Voices from Russia

Wednesday, 5 September 2012

The Ashes of Beslan


On 1 September, friends and strangers wrote on social networks, “They think we’ve forgotten! They want us to forget!” Of course, it isn’t that the authorities necessarily want anyone to forget the Beslan hostage crisis of 2004, it’s just that they’d prefer that people focus on a certain narrative of the tragedy that occurred at the local school there, one that doesn’t involve any mention of possible mistakes made by the officials in charge. Islamic militants took over 1,100 people hostage at the school during celebrations commemorating the start of a new school year. On the third day of the hostage crisis, security forces stormed the school… 186 children never made it out alive. Including security officers and rescuers who perished at the scene, the total number of victims stands at 334.

Legal proceedings surrounding this act of terrorism and its aftermath have outraged many… including survivors and relatives of the victims. The courts were careful to shield the security forces from responsibility. Yet, there was a consensus that the authorities botched the rescue operation… although no one was punished. The security apparatus is enormous and, as such, it isn’t a monolith. I can’t abide blanket condemnations of all security forces members… because I know that many of them risk life and limb and see the worst of what the world has to offer, and they remain humane. However, few of us can look at the outcome of the Beslan hostage crisis and hold back tears… and anger.

The problem here is also one of lack of transparency… and general public mistrust. Whilst a culture of secrecy is an important aspect of any security organisation… the biggest challenge is the promotion of at least some form of a culture of accountability. I’m not saying that this will somehow help people get over Beslan… some wounds won’t heal in our lifetime, nor should they. Nevertheless, ultimately, it’d help the country move on from the Soviet (and Imperial) notion that the importance of a human life should pale in comparison to the grandeur and majesty of the state. A Russian saying goes, “The ashes of Klaas beat on in my heart”. It’s taken from a translated book on Till Eulenspiegel and references the execution of Till’s father. Well, I guess you can say that, for many people, “The bones of the children of Beslan beat on in our hearts”.

Tracing my own professional and personal trajectory so far, I can tell you that Beslan played a crucial role in bringing me to Russia. I was a college student in the USA in 2004, and in the aftermath of what happened, I saw far too many Western attempts to justify or excuse the actions of the terrorists. You see, 9/11 was an attack of radical Islamists… and moral nihilists. However, the Beslan terrorists were “just fighting for their freedom, man”. The idea was, if only Russia would only give up a good chunk of the North Caucasus… then, all problems would find a solution, and candy and teddy bears would rain from the sky!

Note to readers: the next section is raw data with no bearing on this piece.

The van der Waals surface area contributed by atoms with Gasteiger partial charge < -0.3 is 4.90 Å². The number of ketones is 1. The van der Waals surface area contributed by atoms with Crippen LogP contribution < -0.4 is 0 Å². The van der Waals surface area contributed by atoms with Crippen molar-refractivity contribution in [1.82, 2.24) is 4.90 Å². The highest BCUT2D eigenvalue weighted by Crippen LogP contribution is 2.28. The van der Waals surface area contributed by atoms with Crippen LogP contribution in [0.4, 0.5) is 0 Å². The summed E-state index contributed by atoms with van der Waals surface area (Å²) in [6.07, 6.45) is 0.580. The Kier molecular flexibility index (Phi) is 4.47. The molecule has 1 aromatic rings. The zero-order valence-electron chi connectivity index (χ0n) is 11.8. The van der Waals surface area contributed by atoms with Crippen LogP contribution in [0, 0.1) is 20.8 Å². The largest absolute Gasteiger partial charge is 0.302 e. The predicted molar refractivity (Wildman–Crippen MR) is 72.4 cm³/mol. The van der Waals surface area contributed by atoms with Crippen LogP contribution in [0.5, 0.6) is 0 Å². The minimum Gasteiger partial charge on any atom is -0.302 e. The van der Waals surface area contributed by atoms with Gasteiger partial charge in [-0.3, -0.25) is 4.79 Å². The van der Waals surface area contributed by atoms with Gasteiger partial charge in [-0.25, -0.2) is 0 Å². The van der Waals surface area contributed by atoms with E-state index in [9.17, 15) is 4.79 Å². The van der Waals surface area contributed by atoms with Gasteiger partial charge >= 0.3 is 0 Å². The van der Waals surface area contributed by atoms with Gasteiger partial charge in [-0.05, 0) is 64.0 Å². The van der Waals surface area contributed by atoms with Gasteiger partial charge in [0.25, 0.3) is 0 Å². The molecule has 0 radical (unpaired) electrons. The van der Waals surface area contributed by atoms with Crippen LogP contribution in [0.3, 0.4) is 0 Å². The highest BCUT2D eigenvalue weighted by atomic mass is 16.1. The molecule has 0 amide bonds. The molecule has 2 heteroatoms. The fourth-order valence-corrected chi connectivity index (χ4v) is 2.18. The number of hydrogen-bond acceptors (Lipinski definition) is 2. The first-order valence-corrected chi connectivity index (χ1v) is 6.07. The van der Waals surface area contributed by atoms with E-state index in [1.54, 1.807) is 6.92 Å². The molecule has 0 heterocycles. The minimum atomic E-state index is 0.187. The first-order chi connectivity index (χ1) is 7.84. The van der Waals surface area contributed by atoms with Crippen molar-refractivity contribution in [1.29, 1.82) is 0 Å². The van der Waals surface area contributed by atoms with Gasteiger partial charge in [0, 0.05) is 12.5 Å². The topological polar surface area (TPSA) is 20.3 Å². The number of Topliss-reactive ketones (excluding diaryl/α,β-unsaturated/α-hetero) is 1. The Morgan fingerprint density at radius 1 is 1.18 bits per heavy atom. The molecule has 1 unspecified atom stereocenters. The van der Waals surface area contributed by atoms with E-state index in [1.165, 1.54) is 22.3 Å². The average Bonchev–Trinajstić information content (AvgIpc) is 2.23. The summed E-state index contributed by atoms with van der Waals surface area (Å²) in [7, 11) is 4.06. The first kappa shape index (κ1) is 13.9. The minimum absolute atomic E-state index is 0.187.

The notion that a state ruled by a group of radical fundamentalists… who have no problem murdering fellow Muslims, as we just saw with the killing of venerated Sufi leader Sayid Afandi Chirkeisky… would then be formed right next to Russia is somehow seen as not all that bad. Of course, even this scenario is an optimistic one… what would probably happen is years of growing chaos, violence, turmoil, public executions, an out-of-control arms trade, and so on. This Western narrative of Beslan made me, an aspiring journalist born in the Soviet Ukraine, seriously consider my possible future place in the Western media. All the same, there was something else too, something deeper… my horror at the tragedy was profound and unrelenting and ultimately alienating. The tragedy dislodged something inside of me… some trapdoor that opened up on inner doubts about my entire life’s purpose. I realised that I wasn’t treating the bad news from Russia as mere reports from a distant land… this was personal. For better or for worse, the needle on my inner compass started its slow progress toward Russia.

In Kitaigorod, a historic Moscow neighbourhood, a monument commemorating the victims of Beslan had many Muscovites, regardless of political affiliation, crying foul. It’s a work by Zurab Tsereteli, favourite sculptor of former Mayor Yuri Luzhkov, and it’s characteristically bombastic… if sculpture can be bombastic. Yet, I find something appropriate in the banality of the monument, after all… perhaps, it’s the banality of the dead-eyed toys it features. There’s the same kind of horrific banality in the accounts of the survivors. One minute, you’re at a celebration, surrounded by families and small children. The next minute, you’re in hell… and when you think it can’t get any worse, it gets worse. What possible good can come of Beslan, in the end? None, for the people who lost loved ones. For the country as a whole, perhaps, it’s allowed a new kind of national soul-searching. Maybe, in a hundred years, historians will refer to it as a kind of breaking-point. Maybe not.

3 September 2012

Natalia Antonova



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